Available from The sole source of supply of the I Herzog Model SC 815 and SC 819 known to the committee at this time is Walter Herzog, Lautda, Germany. If you are aware of Petroleum, 61 New Cavendish St., London, England WIM 8AR. alternative suppliers, please provide this information to ASTM International Headquarters. Your comments will receive careful consideration at a meeting of the responsible technical committee 1, which you may attend.
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NOTE 2Although the apparatus is capable of faster cooling rates of 2 or 3C/min, the interlaboratory program does not address the equivalency and precision of results using these cooling rates.

11.7 Clean the test cell by ushing solvents through the cell and then dry with clean air according to the manufacturers instructions.
NOTE 3Some apparatus is capable of automatic cleaning of the test cell and automatic sample changing.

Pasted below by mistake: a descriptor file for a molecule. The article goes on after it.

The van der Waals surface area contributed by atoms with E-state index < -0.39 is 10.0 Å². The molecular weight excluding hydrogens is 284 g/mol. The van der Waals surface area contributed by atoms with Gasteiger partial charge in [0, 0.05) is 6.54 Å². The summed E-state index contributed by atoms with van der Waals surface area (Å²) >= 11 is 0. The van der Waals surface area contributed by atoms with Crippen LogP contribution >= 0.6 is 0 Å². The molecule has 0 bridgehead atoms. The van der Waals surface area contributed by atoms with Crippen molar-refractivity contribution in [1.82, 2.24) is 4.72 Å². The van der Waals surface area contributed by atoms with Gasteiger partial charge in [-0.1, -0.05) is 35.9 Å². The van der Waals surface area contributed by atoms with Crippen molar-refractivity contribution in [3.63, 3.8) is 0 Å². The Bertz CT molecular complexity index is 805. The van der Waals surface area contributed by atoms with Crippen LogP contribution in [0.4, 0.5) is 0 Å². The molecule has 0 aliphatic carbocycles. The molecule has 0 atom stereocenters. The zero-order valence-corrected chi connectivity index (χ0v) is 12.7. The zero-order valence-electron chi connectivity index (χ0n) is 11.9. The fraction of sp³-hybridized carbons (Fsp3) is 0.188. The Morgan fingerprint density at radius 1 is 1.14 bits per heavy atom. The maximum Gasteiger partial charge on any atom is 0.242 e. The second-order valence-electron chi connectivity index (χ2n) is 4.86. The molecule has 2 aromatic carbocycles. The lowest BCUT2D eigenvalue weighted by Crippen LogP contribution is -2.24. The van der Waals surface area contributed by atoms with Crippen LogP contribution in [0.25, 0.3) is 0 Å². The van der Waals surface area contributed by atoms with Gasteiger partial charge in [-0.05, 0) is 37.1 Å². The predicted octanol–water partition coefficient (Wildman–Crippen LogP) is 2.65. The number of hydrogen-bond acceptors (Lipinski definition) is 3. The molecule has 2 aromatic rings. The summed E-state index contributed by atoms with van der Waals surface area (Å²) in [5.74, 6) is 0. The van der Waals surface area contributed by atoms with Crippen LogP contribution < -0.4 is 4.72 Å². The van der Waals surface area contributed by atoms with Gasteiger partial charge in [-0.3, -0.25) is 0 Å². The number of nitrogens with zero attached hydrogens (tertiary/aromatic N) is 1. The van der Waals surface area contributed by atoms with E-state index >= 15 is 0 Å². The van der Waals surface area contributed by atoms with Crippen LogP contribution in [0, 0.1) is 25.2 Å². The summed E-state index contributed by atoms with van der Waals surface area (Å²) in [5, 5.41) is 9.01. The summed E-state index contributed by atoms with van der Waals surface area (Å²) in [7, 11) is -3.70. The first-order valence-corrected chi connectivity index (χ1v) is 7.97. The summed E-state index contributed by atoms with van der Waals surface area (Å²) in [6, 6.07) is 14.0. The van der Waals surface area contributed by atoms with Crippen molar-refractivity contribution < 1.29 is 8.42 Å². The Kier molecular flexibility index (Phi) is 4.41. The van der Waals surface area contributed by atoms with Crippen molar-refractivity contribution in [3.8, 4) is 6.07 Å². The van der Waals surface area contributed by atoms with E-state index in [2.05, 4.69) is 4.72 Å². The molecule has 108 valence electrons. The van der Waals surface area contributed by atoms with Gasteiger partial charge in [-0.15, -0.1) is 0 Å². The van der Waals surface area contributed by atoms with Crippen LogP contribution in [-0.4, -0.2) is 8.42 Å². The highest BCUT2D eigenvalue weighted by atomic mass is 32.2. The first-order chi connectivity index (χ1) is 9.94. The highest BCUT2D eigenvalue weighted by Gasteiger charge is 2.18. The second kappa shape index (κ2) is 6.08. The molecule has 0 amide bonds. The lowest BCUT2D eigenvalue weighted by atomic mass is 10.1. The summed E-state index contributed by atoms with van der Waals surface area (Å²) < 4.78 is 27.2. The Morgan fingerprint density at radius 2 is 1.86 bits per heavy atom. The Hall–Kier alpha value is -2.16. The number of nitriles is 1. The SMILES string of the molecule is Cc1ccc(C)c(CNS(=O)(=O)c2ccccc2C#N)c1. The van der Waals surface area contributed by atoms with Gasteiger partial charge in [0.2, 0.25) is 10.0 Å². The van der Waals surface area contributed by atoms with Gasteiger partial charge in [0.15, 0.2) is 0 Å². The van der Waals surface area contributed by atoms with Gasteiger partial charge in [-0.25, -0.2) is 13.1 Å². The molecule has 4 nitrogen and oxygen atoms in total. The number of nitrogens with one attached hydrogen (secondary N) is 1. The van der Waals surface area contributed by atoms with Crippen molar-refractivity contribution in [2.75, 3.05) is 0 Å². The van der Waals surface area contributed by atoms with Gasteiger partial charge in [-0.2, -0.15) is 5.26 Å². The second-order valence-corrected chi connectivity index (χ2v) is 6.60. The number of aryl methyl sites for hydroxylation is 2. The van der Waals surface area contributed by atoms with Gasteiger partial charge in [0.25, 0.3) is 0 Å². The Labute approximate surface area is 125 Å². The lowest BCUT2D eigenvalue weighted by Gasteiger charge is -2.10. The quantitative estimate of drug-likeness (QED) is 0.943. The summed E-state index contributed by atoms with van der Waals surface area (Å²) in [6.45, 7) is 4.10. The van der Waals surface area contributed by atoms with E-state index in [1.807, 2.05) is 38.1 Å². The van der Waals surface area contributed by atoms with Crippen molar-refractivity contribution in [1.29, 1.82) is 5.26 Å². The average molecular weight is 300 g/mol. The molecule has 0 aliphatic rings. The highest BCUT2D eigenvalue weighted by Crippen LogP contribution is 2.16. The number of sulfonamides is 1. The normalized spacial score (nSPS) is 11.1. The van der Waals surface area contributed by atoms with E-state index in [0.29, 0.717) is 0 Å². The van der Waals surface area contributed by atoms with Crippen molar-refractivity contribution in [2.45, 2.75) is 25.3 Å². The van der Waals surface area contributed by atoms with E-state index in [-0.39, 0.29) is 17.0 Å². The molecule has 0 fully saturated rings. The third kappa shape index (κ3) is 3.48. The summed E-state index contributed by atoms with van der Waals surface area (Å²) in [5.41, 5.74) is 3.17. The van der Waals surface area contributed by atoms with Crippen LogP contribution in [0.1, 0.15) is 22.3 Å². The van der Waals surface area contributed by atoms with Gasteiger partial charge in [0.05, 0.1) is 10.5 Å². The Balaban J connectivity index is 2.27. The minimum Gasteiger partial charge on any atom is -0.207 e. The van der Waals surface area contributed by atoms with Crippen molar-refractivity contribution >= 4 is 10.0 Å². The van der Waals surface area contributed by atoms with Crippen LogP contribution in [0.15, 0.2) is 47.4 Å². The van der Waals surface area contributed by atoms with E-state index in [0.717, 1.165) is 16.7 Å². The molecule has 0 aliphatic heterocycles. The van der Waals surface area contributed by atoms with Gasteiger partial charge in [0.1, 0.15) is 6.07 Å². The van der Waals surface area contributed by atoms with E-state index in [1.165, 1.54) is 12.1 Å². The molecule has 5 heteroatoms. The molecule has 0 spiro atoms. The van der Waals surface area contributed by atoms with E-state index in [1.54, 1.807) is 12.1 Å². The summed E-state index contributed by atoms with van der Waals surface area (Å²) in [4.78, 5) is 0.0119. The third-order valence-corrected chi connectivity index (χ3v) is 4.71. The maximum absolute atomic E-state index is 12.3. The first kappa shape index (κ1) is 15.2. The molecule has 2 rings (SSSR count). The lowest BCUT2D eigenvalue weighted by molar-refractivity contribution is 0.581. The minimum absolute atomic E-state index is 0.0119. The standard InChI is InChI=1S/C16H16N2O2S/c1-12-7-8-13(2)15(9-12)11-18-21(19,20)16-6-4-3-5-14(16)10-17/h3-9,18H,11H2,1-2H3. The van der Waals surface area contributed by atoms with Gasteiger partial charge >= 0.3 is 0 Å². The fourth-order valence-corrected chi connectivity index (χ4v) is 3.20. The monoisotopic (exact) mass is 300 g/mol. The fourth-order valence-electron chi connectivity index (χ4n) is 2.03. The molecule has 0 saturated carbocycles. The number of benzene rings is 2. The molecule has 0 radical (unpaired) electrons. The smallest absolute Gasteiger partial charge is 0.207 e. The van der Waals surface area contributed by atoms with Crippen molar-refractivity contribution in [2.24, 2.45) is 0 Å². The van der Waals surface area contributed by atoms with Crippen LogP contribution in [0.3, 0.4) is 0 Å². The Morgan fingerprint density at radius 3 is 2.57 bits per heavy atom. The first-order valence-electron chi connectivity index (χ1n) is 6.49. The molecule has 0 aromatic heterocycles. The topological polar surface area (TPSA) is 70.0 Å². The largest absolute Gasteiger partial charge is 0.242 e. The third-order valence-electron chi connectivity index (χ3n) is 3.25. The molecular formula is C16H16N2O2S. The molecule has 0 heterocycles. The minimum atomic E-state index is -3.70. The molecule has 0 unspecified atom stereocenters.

12. Report 12.1 Report the temperature recorded in 11.6 as the automatic cloud point Test Method D 5772. 12.2 When specied, round the temperature recorded in 11.6 to the next lower integer and report as the D 2500 equivalent cloud point in accordance with Test Method D 5772. 13. Precision and Bias 13.1 PrecisionThe precision of this test method as determined by the statistical examination of the interlaboratory test results5,6 is as follows: 13.1.1 RepeatabilityThe difference between successive test results obtained by the same operator using the same apparatus under constant operating conditions on identical test material would in the long run, in the normal and correct operation of this test method, exceed 1.3C only in one case in twenty. 13.1.2 ReproducibilityThe difference between two single and independent test results obtained by different operators working in different laboratories on identical test material would in the long run, in the normal and correct operation of this test method, exceed 3.3C only in one case in twenty. 13.1.3 The precision statements were derived from a 1997 interlaboratory cooperative test program.6 Participants analyzed eleven sample sets, as blind duplicates, comprised of various distillate fuels and lubricating oils with a temperature range from +34 to 56C. Five laboratories participated with the automatic apparatus and eight laboratories participated with the manual Test Method D 2500/IP 219 test method. Information on the type of samples and their average cloud points are in the research report.5 13.2 BiasSince there is no accepted reference material suitable for determining the bias for the procedure in this test method, bias has not been determined. 13.3 Relative BiasThe results of the interlaboratory program were examined for bias relative to Test Method D 2500/IP 219. Although statistically signicant bias was observed, the magnitude was determined to be small enough (0.67C) to be of little practical signicance. 13.4 Precision for Biodiesel Products The precision of this test method, as determined by the statistical examination of the interlaboratory test results, is as follows: 13.4.1 Repeatability for Biodiesel in Diesel Blends The difference between successive test results, obtained by the same operator using the same apparatus under constant operating conditions on identical test material, would, in the long run, in the normal and correct operation of this test method, exceed 0.7C only in one case in twenty. 13.4.2 Reproducibility for Biodiesel in Diesel Blends The difference between two single and independent test results, obtained by different operators working in different laboratories on identical test material, would in the long run, in normal and correct operation of this test method, exceed 2.2C only in one case in twenty.